4. Admin Singh

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    Gurfateh Chaan Pardesi Ji,

    Afghanistan formed a part of Iran collectively known as The Greater Iran or The Greater Persia...

    Richard Nelson Frye defines Greater Iran as including "much of the Caucasus, Afghanistan, Pakistan and Central Asia, with cultural influences extending to China, western India, and the Semitic speaking world." According to Frye, "Iran means all lands and peoples where Iranian languages were and are spoken, and where in the past, multi-faceted Iranian cultures existed."

    http://en.wikipedia.org/wiki/Greater_Iran
     
  5. Chaan Pardesi

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    Dear Veer Aman Singh Ji,Gurfateh ....

    Richard Nelson Fyre speaks of a different era and one that existed long before 1834,in which the current subject in question occurs.

    The Greater Iran or Persia concept during the late bronze age, is based upon cultural influences; as such present day Punjab could be argued to be part of that concept.But Punjab is not.The core of greater Iranian state included Asia Minor and up to Sind.But based upon cultural traits, Punjab falls within to the outer ring of that defined concept as well.Punjabi language etc. and culture is heavily Persian influenced.

    A smaller number of Persian tribes and traders have gone as far as China and all that Fyre defines, does not necessarily mean Iranians had any political clout to become part of that greater Iran concept.I say, Fyre has misguidedly mixed the islamic influences within his concept esspecially dealing with lands east of the Punjab.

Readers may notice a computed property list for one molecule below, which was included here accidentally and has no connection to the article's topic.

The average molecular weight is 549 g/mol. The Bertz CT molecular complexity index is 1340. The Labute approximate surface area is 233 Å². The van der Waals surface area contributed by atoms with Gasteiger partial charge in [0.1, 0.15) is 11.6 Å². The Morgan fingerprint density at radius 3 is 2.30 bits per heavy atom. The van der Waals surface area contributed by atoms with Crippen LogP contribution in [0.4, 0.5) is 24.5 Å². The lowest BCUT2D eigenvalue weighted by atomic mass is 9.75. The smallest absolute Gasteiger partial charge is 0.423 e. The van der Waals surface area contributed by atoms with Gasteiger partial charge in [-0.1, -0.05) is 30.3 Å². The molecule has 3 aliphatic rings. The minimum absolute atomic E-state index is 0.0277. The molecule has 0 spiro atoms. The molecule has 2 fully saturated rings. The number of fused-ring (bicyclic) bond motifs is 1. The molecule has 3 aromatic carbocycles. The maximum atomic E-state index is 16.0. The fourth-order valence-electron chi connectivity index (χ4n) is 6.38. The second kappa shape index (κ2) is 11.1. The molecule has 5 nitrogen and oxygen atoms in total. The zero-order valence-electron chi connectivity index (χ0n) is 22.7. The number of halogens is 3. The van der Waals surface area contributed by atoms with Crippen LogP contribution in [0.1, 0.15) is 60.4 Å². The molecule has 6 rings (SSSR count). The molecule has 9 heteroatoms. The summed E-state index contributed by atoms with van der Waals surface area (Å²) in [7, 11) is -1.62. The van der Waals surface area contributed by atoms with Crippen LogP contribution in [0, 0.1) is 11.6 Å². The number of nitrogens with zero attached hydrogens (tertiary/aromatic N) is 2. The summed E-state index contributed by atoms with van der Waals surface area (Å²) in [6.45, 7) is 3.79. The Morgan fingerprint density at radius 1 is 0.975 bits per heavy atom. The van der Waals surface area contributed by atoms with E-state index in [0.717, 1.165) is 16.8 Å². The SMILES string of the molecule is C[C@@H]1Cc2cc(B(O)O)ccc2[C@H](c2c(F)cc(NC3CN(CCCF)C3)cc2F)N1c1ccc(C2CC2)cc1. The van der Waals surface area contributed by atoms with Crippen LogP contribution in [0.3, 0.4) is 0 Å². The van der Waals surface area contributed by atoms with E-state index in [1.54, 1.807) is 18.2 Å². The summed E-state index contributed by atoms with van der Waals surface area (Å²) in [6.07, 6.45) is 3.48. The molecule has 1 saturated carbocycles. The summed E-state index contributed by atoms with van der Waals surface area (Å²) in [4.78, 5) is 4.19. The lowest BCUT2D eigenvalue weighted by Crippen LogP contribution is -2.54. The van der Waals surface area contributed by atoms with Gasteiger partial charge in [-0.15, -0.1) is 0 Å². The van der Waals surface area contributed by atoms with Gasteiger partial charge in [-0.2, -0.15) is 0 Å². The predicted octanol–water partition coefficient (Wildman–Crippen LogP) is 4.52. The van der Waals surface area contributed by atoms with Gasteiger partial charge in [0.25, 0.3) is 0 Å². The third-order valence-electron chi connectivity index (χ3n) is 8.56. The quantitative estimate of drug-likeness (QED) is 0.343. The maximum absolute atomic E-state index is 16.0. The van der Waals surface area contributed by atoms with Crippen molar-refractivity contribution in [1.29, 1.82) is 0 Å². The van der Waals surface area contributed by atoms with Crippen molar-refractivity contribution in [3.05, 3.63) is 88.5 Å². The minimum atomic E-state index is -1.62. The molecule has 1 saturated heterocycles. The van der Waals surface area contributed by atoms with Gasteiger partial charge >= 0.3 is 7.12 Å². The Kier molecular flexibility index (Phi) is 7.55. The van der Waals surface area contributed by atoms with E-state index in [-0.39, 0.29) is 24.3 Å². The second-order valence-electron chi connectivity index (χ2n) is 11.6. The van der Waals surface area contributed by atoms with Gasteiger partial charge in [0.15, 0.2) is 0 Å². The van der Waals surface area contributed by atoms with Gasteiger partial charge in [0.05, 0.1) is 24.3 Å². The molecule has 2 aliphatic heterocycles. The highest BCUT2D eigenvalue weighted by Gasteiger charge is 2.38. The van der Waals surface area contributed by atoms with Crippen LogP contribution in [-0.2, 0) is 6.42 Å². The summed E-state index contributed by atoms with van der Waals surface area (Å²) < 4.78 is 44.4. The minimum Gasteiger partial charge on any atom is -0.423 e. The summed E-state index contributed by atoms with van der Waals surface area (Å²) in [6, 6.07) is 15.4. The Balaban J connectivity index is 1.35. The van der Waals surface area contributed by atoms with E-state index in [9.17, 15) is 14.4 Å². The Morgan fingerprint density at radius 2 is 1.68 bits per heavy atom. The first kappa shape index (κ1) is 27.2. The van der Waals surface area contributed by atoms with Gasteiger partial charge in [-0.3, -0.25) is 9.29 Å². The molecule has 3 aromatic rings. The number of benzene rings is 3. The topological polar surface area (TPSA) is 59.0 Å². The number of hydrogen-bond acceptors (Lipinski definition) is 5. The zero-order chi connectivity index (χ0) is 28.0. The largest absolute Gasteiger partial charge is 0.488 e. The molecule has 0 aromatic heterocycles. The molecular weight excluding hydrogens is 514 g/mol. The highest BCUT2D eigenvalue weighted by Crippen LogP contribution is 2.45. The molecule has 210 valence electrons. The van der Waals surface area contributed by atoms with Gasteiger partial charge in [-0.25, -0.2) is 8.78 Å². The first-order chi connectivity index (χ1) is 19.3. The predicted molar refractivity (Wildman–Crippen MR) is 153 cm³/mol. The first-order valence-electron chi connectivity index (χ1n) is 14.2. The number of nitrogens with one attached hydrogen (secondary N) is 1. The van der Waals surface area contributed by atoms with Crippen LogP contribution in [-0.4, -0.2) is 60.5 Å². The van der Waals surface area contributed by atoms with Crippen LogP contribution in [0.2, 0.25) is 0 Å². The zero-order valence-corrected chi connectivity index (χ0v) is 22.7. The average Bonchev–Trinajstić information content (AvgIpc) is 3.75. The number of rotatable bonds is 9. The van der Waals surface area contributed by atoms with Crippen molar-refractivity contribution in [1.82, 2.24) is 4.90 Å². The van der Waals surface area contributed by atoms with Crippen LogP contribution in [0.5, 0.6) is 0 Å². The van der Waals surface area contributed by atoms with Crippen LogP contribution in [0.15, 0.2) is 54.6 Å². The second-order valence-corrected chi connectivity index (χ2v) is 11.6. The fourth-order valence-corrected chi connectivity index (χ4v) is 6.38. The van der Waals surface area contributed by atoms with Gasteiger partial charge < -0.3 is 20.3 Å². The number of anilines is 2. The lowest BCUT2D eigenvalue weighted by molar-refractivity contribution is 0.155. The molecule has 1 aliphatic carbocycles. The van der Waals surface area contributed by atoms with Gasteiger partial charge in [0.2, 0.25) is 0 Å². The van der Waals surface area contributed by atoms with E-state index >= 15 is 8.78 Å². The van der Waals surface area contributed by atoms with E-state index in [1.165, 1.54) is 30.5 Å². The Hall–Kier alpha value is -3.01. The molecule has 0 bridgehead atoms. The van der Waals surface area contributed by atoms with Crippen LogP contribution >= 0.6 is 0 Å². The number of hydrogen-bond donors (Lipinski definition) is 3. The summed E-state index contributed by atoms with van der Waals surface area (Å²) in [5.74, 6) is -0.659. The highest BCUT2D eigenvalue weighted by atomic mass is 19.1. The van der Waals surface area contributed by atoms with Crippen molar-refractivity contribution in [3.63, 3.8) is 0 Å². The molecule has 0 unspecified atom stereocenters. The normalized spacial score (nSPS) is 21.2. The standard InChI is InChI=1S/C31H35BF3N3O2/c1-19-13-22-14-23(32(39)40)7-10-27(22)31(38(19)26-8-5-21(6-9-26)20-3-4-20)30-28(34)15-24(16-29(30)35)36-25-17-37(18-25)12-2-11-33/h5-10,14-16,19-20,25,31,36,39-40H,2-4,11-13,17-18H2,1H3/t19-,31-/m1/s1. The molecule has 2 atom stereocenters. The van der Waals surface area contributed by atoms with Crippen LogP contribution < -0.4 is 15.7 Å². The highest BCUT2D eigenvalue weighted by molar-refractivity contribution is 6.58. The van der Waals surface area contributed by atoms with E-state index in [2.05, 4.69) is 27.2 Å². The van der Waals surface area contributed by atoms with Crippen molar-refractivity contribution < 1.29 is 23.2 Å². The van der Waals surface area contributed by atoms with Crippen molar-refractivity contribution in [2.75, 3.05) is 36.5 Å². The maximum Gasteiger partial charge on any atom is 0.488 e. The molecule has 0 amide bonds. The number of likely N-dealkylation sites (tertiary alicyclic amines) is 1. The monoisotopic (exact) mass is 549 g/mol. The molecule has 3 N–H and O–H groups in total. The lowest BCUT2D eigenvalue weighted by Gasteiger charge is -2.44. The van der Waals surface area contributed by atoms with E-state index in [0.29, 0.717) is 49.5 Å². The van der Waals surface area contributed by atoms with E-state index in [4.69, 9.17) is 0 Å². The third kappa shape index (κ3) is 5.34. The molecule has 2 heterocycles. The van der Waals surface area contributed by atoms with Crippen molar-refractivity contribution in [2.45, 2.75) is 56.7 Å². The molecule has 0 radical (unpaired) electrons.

This concept anyway no longer existed by 1834.It is not a political concept and not within the context of the subject being discussed by John Carl Nelson.In fact the greater iran concept totally or whatever remained of it ended even before the end of Nadir Shah Afshar's rule and the Afsharid empire of Persia, which was ended by Abdul Shah Durrani.Duranni later invaded Punjab.

    Based upon records I hold from the British Library ,Sikhs hardly had much to do with Herat.

    I am sorry to say Fyre's concept holds no water and I reject it as of no academic value.

    It is very much like saying the GREATER Punjab REGION extends to Malaysia and further east to Fiji islands, while in the west it extends to Britain, Europe and the North Americas based upon the cutural practices and language of Punjabis, prevalent in these countries currently!

    I hope, my point is clear.

    Gurfateh.